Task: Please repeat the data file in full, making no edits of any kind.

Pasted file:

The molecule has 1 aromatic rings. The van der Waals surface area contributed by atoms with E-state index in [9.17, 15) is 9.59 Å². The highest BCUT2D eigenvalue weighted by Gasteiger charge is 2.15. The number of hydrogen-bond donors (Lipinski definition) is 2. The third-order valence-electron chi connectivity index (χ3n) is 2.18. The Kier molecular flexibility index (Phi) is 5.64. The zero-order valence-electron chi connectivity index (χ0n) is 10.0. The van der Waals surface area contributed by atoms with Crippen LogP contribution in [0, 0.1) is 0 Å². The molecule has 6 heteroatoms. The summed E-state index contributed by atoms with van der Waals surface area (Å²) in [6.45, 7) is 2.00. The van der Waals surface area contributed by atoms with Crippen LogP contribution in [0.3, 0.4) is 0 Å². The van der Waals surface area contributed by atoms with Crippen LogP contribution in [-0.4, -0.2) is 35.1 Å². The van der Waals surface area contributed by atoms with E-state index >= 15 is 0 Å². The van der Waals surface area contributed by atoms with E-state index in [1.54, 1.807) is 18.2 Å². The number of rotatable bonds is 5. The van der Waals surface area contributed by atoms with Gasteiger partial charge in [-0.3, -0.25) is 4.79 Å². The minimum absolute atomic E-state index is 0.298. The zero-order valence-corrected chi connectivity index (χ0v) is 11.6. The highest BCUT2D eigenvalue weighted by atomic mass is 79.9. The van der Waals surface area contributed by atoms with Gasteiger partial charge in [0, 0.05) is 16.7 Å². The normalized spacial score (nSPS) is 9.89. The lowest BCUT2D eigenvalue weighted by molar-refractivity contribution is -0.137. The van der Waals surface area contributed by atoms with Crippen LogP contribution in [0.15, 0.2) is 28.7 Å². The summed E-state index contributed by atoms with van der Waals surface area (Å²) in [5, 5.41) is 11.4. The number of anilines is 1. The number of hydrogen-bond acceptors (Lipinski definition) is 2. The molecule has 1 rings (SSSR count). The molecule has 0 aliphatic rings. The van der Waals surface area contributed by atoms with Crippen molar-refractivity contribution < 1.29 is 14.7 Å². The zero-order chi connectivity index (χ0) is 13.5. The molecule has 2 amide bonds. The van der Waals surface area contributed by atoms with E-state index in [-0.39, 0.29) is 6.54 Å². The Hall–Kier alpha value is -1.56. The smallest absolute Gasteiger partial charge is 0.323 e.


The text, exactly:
The molecule has 1 aromatic rings. The van der Waals surface area contributed by atoms with E-state index in [9.17, 15) is 9.59 Å². The highest BCUT2D eigenvalue weighted by Gasteiger charge is 2.15. The number of hydrogen-bond donors (Lipinski definition) is 2. The third-order valence-electron chi connectivity index (χ3n) is 2.18. The Kier molecular flexibility index (Phi) is 5.64. The zero-order valence-electron chi connectivity index (χ0n) is 10.0. The van der Waals surface area contributed by atoms with Crippen LogP contribution in [0, 0.1) is 0 Å². The molecule has 6 heteroatoms. The summed E-state index contributed by atoms with van der Waals surface area (Å²) in [6.45, 7) is 2.00. The van der Waals surface area contributed by atoms with Crippen LogP contribution in [0.3, 0.4) is 0 Å². The van der Waals surface area contributed by atoms with Crippen LogP contribution in [-0.4, -0.2) is 35.1 Å². The van der Waals surface area contributed by atoms with E-state index >= 15 is 0 Å². The van der Waals surface area contributed by atoms with E-state index in [1.54, 1.807) is 18.2 Å². The number of rotatable bonds is 5. The van der Waals surface area contributed by atoms with Gasteiger partial charge in [-0.3, -0.25) is 4.79 Å². The minimum absolute atomic E-state index is 0.298. The zero-order valence-corrected chi connectivity index (χ0v) is 11.6. The highest BCUT2D eigenvalue weighted by atomic mass is 79.9. The van der Waals surface area contributed by atoms with Gasteiger partial charge in [0, 0.05) is 16.7 Å². The normalized spacial score (nSPS) is 9.89. The lowest BCUT2D eigenvalue weighted by molar-refractivity contribution is -0.137. The van der Waals surface area contributed by atoms with Crippen LogP contribution in [0.15, 0.2) is 28.7 Å². The summed E-state index contributed by atoms with van der Waals surface area (Å²) in [5, 5.41) is 11.4. The number of anilines is 1. The number of hydrogen-bond acceptors (Lipinski definition) is 2. The molecule has 1 rings (SSSR count). The molecule has 0 aliphatic rings. The van der Waals surface area contributed by atoms with Crippen molar-refractivity contribution < 1.29 is 14.7 Å². The zero-order chi connectivity index (χ0) is 13.5. The molecule has 2 amide bonds. The van der Waals surface area contributed by atoms with E-state index in [-0.39, 0.29) is 6.54 Å². The Hall–Kier alpha value is -1.56. The smallest absolute Gasteiger partial charge is 0.323 e.